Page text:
Omega 6 : omega 3 ratios of common foods:
Peanut no omega 3
Sunflower oil very high
Olive oil 13:1
Hemp seed 3:1
Canola oil 2:1
Green leafies* 1:1
Chia seed 1:3
Flax seed 1:4
*Green leafy vegetables are low in fat therefore it takes a lot of them to have a meaningful effect on your omega 3 intake.
You may read that our bodies cannot efficiently convert the plant omega 3 (ALA) into the animal (long-chain) omega 3 (EPA and DHA found in fish and lean meats). If this were true then it would make us obligate carnivores like cats who lack the ability to utilize plant forms of the omega 6 fatty acids and therefore must obtain arachidonic acid from meat. There is another viewpoint from which to consider the apparent inefficiency of EPA and DHA production in the human body and that is that we are not cold water fish. Our cell membranes are not meant to contain high levels of EPA and DHA except for a few special cell types. Creating abnormally high levels of any nutrient or substrate within the body always has consequences. High intakes of ALA from plants is safe because the body can choose how much to convert into EPA and DHA.
There is emerging evidence that there are health risks associated with high intakes of long chain omega 3s. There is an increased risk of diabetes associated with both fish oil supplements and high consumption of fish. Clinical trials of fish oil supplements have also found an increased risk of prostate cancer (see Sorongon-Legaspi et al 2013). High doses of fish oils inhibit the function of platelets (involved in blood clotting) and therefore increase the risk of serious haemorrhages.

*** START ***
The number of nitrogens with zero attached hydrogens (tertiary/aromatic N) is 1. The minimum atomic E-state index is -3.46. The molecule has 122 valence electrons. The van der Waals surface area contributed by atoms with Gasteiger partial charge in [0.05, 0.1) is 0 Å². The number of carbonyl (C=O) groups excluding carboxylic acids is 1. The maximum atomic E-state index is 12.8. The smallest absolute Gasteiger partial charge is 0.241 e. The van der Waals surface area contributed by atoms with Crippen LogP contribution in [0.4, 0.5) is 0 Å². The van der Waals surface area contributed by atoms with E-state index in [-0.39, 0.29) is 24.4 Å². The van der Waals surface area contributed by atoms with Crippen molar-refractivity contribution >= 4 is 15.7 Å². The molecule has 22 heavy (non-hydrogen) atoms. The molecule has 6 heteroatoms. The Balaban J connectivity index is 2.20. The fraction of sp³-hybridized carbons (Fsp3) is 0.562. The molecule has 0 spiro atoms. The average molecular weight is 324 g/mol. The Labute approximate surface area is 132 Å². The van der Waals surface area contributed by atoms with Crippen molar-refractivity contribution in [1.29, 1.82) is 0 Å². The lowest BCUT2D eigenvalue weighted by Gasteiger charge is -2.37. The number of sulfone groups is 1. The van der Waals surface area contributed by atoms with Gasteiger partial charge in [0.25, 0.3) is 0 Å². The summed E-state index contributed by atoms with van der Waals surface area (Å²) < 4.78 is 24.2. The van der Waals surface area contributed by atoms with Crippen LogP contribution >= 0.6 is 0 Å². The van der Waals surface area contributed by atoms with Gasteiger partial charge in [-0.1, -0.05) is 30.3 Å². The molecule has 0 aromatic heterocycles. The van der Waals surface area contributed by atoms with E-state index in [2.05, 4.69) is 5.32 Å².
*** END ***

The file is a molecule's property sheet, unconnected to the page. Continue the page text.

The long standing belief that fish oil supplements reduce heart risk has been refuted by several recent studies including this one, n–3 Fatty Acids in Patients with Multiple Cardiovascular Risk Factors, published in the New England Journal of Medicine. The evidence for any other significant benefits from taking fish oil supplements is also becoming weaker. Fish oil is a concentrated source of fat soluble persistent organic pollutants such as PCBs. Dr Michael Greger discusses this in his blog on fish oils. If you do choose to take a DHA/EPA omega 3 supplement you can use microalgae derived DHA. However, when eating a low-fat whole food plant-based diet with no added oils (which is a diet not too high in omega 6s and that provides a healthful omega 6:3 ratio) then we consider it not necessary to take a long chain omega 3 supplement.
See related pages:
- The Risk and Prevention Study Collaborative Group. (2013). n–3 Fatty Acids in Patients with Multiple Cardiovascular Risk Factors. New England Journal of Medicine, 368(19), 1800-1808 – “…there was no significant benefit of n−3 fatty acids in reducing the risk of death from cardiovascular causes”
- Hooper, L., et al. (2006). Risks and benefits of omega 3 fats for mortality, cardiovascular disease, and cancer: systematic review. BMJ, 332(7544), 752-760 – “…omega 3 fats do not have a clear effect on total mortality, combined cardiovascular events, or cancer”.
- Kaushik, M., et al. (2009). Long-chain omega-3 fatty acids, fish intake, and the risk of type 2 diabetes mellitus. American Journal of Clinical Nutrition, 90(3), 613-620 – “…higher fish and long-chain omega-3 fatty acid consumption appears to be associated with a modestly but significantly higher incidence of T2DM”
- Simopoulos, A. P. (2008). The importance of the omega-6/omega-3 fatty acid ratio in cardiovascular disease and other chronic diseases. Experimental Biology and Medicine, 233(6), 674-688.
- Sorongon-Legaspi, M. K., Chua, M., Sio, M. C., & Morales, M., Jr. (2013). Blood level omega-3 Fatty acids as risk determinant molecular biomarker for prostate cancer. Prostate Cancer, 2013, 875615.
- Welch, A. A., et al. (2010). Dietary intake and status of n-3 polyunsaturated fatty acids in a population of fish-eating and non-fish-eating meat-eaters, vegetarians, and vegans and the product-precursor ratio [corrected] of alpha-linolenic acid to long-chain n-3 polyunsaturated fatty acids: results from the EPIC-Norfolk cohort. American Journal of Clinical Nutrition, 92(5), 1040-1051.
Page created 22 June 2013
Last updated 1 July 2019